1. The enclosures are copies of (1) Pinckney and Monroe to Cevallos, 8 Mar. 1805 (22 pp.; printed in ASP, Foreign Relations, 2:653-55), detailing the reasoning behind the U.S. position that West Florida was part of Louisiana and thus included in the transfer of that province from France to the United States, and rejecting Cevallos’s arguments against that position as well as his arguments against the U.S. claims for reimbursement for losses suffered as a result of the closing of the deposit at New Orleans and of the spoliations committed on U.S. vessels by French privateers operating in Spanish territory; (2) Pinckney and Monroe to Cevallos, 16 Mar. 1805 (1 p.) (see Monroe to JM, 21 Mar. 1805, and n. 2); (3) Pinckney and Monroe to Cevallos, 30 Mar. 1805 (3 pp.; printed ibid., 657), stating that the length of time in which they had been waiting for a reply to their last note led them to suspect that Cevallos intended to terminate the negotiation, asking if this was true, and stating their willingness to comply promptly with it; (4) Cevallos to Pinckney and Monroe, 31 Mar. 1805 (2 pp.; printed ibid., 658), saying the Spanish government had no intention of terminating the negotiations, and that his many other duties had prevented him from presenting them with the Spanish position on the western boundary of Louisiana, the only point remaining to be discussed; (5) Monroe to Cevallos, 3 Apr. 1805 (1 p.; printed ibid.), requesting a conference; (6) Cevallos to Monroe, 4 Apr. 1805 (1 p.), agreeing to see him at 8:00 p.m. on 5 Apr.; (7) Pinckney and Monroe to Cevallos, 9 Apr. 1805 (9 pp.) (see Monroe to JM, 16 Apr. 1805, and n. 5); (8) Cevallos to Pinckney and Monroe, 9 Apr. 1805 (3 pp.) (see ibid. and n. 6); (9) Pinckney and Monroe to Cevallos, 12 Apr. 1805 (3 pp.; printed in ASP, Foreign Relations, 2:660), acknowledging his 9 Apr. note and the enclosure and urging him to present them promptly with Spain’s position on the western boundary to show that he did intend to continue the negotiations; (10) Cevallos to Pinckney and Monroe, 13 Apr. 1805 (24 pp.) (see Monroe to JM, 16 Apr. 1805, n. 9), reiterating his surprise at the accusation in their letters of 30 Mar. and 9 Apr. that his delay in replying to their notes indicated an intention to end the negotiation and describing Spain’s position on the western boundary of Louisiana; (11) Cevallos to Pinckney and Monroe, 16 Apr. 1805 (2 pp.) (see Monroe to JM, 16 Apr. 1805, and n. 12); (12) Pinckney and Monroe to Cevallos, 20 Apr. 1805 (25 pp.; printed in ASP, Foreign Relations, 2:662-65), acknowledging his note of 13 Apr., replying at length to his remarks about which side intended to end the negotiation and justifying their own conduct, giving a brief history of the settlement of Louisiana by the French and the principles by which European powers were governed when taking possession of territories “in the new world,” and presenting their proofs that this history and these principles supported the U.S. position that the Rio Grande was the western boundary of Louisiana and disproved Spain’s arguments that the Colorado River was; and (13) Pinckney and Monroe to Cevallos, 12 May 1805 (3 pp.; printed ibid., 665), stating their final position that if Spain would cede West Florida and agree to the arbitration of claims set out in the unratified convention of 11 Aug. 1802, the United States would agree (a) to make the Colorado River the western boundary of Louisiana, (b) to establish a neutral and unsettled district thirty leagues either side of that line or on the U.S. side only should Spain prefer, (c) to relinquish the claims of U.S. citizens against Spain for spoliations committed by French privateers in Spanish territory as well as all claims to losses suffered from the closing of the deposit at New Orleans, and (d) to compensate the claimants. They enclosed a list of spoliation claims against Spain for 104 ships and 4 cargoes taken by Spaniards and 168 ships taken by the French (4 pp.; ibid., 666). Filed with the Tr are copies of (1) Cevallos to Pinckney and Monroe, 4 Mar. 1805 (11 pp.; ibid., 650-53), denying that he was procrastinating, since he had said he would examine each point separately before dealing with a treaty as a whole, arguing that Spain was not liable for spoliations committed on American ships by French privateers outfitted in Spanish ports, since France had settled all such obligations with the United States in the Convention of 1800, and disputing U.S. claims for losses from the closing of the deposit at New Orleans, since the king had a perfect right to close it; (2) Cevallos to Pinckney and Monroe, 14 Mar. 1805 (8 pp.) (see Monroe to JM, 21 Mar. 1805, n. 1); and (3) Pinckney and Monroe to Cevallos, 13 Apr. 1805 (1 p.) (see Monroe to JM, 16 Apr. 1805, and n. 8), demanding Yrujo’s recall.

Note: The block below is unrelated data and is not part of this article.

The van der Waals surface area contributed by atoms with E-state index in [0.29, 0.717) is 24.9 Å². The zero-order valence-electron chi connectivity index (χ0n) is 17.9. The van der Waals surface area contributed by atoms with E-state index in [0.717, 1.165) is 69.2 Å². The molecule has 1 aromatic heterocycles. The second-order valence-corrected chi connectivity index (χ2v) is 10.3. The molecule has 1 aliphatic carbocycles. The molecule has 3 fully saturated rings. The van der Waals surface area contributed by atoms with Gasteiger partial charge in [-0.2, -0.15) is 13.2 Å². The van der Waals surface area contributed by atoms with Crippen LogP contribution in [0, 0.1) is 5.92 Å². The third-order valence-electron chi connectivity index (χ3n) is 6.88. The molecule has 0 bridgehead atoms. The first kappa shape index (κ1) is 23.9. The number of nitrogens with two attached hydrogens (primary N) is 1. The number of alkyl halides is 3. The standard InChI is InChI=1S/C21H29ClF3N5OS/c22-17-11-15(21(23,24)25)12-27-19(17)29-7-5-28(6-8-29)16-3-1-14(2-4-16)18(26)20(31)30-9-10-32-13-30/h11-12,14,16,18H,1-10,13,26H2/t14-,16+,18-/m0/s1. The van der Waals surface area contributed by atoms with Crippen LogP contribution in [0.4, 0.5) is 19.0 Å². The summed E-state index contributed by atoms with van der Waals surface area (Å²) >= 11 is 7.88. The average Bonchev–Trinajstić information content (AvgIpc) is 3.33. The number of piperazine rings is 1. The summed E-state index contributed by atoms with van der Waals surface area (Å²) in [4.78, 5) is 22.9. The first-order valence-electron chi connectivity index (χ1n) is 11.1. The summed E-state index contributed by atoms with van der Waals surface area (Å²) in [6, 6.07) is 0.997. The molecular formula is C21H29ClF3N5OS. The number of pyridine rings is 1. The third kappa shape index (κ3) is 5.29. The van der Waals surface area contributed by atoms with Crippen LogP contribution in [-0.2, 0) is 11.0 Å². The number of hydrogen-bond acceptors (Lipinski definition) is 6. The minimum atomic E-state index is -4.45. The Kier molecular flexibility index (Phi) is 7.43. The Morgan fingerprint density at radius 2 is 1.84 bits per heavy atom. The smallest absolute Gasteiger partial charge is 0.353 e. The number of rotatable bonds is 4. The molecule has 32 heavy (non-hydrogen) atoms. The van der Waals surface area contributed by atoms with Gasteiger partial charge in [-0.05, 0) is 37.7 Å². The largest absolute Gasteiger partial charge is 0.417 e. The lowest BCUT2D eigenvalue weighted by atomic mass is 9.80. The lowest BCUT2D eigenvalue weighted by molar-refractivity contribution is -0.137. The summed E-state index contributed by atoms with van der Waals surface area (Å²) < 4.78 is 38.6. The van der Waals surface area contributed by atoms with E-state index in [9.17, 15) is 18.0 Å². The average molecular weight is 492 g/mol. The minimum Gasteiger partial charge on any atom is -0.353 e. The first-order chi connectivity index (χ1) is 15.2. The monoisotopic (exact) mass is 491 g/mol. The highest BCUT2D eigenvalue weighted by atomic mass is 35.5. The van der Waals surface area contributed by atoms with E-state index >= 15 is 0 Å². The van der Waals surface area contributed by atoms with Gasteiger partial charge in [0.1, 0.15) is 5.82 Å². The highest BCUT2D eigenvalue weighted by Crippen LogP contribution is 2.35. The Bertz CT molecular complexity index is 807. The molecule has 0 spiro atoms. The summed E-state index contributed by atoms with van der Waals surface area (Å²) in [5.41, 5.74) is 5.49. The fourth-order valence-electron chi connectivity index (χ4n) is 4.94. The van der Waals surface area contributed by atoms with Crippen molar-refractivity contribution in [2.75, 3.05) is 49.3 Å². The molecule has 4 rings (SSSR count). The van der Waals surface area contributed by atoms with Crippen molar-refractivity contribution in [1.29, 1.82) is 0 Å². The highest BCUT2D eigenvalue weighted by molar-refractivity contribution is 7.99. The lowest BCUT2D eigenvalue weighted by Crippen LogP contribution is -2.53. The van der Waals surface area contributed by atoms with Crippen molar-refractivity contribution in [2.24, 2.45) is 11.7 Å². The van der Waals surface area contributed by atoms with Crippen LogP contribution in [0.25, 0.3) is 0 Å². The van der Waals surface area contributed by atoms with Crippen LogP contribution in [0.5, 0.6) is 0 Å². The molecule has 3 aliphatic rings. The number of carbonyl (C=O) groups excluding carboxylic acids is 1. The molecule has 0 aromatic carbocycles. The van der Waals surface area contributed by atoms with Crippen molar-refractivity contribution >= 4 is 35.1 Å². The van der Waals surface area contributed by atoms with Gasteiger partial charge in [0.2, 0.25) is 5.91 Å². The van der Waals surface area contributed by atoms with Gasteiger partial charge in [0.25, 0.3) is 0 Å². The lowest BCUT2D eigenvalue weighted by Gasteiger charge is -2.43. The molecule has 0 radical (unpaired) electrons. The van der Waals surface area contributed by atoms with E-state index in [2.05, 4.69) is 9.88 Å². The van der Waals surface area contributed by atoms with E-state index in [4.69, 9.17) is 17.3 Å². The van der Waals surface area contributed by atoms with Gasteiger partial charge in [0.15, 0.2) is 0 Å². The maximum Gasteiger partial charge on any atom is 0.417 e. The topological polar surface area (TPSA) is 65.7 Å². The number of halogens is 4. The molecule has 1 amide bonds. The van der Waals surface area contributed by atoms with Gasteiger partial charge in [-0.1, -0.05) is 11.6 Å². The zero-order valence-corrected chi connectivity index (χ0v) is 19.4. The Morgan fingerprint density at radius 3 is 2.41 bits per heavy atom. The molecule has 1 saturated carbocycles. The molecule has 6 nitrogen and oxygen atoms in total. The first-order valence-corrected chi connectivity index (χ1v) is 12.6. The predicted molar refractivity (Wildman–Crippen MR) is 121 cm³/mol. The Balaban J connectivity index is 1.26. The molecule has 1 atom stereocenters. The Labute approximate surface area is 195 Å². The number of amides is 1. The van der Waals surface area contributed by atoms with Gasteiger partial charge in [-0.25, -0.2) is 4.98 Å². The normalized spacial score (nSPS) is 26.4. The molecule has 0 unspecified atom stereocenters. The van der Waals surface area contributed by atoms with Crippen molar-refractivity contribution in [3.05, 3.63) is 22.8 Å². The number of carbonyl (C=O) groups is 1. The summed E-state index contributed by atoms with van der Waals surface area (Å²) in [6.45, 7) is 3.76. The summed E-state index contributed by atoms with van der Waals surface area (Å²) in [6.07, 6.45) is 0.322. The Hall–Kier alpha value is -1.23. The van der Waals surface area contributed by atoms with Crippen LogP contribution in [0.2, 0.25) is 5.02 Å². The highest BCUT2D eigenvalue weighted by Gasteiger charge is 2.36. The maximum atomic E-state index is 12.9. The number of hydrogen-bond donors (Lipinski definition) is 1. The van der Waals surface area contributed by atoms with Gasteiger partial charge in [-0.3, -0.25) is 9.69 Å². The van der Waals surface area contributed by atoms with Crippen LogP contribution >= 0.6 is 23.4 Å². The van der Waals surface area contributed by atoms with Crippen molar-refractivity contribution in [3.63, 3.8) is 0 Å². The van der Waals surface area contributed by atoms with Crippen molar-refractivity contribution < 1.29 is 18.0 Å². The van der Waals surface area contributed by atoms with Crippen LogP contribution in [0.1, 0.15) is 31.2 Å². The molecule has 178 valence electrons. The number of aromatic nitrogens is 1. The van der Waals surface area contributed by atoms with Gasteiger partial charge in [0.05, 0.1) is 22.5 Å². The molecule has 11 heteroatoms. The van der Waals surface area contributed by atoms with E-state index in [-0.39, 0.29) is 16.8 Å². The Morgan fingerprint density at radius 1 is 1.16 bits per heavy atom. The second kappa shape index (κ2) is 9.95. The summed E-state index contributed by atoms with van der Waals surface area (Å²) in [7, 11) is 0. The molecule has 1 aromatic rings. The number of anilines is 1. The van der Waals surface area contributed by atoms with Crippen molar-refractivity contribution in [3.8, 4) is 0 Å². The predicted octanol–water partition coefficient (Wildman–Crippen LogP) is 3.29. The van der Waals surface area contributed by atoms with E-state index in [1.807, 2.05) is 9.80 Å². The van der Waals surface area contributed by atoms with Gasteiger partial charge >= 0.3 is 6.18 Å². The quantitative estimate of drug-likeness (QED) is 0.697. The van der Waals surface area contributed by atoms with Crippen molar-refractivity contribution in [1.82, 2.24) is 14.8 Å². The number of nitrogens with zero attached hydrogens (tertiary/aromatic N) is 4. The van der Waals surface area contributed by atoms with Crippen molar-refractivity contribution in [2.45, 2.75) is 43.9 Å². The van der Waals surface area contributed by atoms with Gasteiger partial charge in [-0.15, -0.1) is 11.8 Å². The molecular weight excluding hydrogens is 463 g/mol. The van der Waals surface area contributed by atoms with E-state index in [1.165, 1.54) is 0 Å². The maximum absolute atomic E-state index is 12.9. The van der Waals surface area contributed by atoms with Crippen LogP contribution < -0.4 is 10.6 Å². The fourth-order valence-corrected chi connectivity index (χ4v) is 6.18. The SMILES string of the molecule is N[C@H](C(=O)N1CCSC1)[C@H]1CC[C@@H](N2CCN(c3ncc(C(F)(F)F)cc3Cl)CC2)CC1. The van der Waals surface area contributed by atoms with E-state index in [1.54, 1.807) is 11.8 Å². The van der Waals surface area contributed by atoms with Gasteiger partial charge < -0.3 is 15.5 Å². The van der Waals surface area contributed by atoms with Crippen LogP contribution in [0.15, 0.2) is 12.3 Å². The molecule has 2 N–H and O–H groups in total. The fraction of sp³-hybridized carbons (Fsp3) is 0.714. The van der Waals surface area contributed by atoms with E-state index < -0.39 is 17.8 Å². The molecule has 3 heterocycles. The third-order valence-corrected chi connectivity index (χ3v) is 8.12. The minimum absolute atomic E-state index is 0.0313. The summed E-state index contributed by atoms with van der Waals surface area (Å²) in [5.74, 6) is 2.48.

3. Monroe enclosed copies of (1) Monroe to Armstrong, 27 Mar. 1805 (2 pp.) (see Armstrong to JM, 2 Apr. 1805, and n. 12); (2) Armstrong to Monroe, 1 Apr. 1805 (2 pp.) (see ibid., and n. 10); (3) Monroe to Armstrong, 4 Apr. 1805 (1 p.) (see Armstrong to JM, 6 May 1805, n. 1); (4) Armstrong to Monroe, 5 Apr. 1805 (1 p.) (see Armstrong to JM, 2 Apr. 1805, n. 12); (5) Monroe to Armstrong, 16 Apr. 1805 (1 p.) (see Armstrong to JM, 6 May 1805, and n. 1); and (6) Armstrong to Monroe, 4 May 1805 (5 pp.) (see ibid., and n. 2). Filed with the Tr are copies of (7) Armstrong to Monroe, 4 Mar. 1805 (1 p.), stating that although he had previously received many inquiries from various French sources as to the likelihood of Monroe’s negotiations being successful, these inquiries had been replaced by “a great indifference to the subject, or rather a positive disinclination to touch it”; (8) Armstrong to Monroe, 12 Mar. 1805 (3 pp.) (see Armstrong to JM, 18 Mar. 1805, and n. 1); (9) Monroe to Armstrong, 12 Mar. 1805 (2 pp.), stating that they had received a letter from Cevallos relative to French spoliations, that they were not enclosing it but were enclosing their 8 Mar. reply to him (see n. 1 above), that if Spain would not accede to the U.S. position, it would be because of French support which would disrupt relations between the United States and France; (10) Monroe to Armstrong, 17 Mar. 1805 (5 pp.), enclosing an extract from Cevallos’s 14 Mar. 1805 letter to Pinckney and Monroe (see n. 1 above), repeating many of the arguments they had used to Cevallos, questioning how France could now state what territory was included in Louisiana after having pleaded ignorance of the boundaries in 1803, and stressing that France would bear much of the responsibility should their negotiation fail; (11) Armstrong to Monroe, 18 Mar. 1805 (2 pp.), with unsigned enclosure (1 p.) from Joseph Bonaparte (see Armstrong to JM, 18 Mar. 1805, and n. 1); (12) Monroe to Armstrong, 21 Mar. 1805 (1 p.) (see Armstrong to JM, 6 May 1805, and n. 1); and (13) Armstrong to Monroe, 5 Apr. 1805 (1 p.), which is the same letter as Armstrong to Monroe, 1 Apr. 1805 (see enclosure (2) in this note).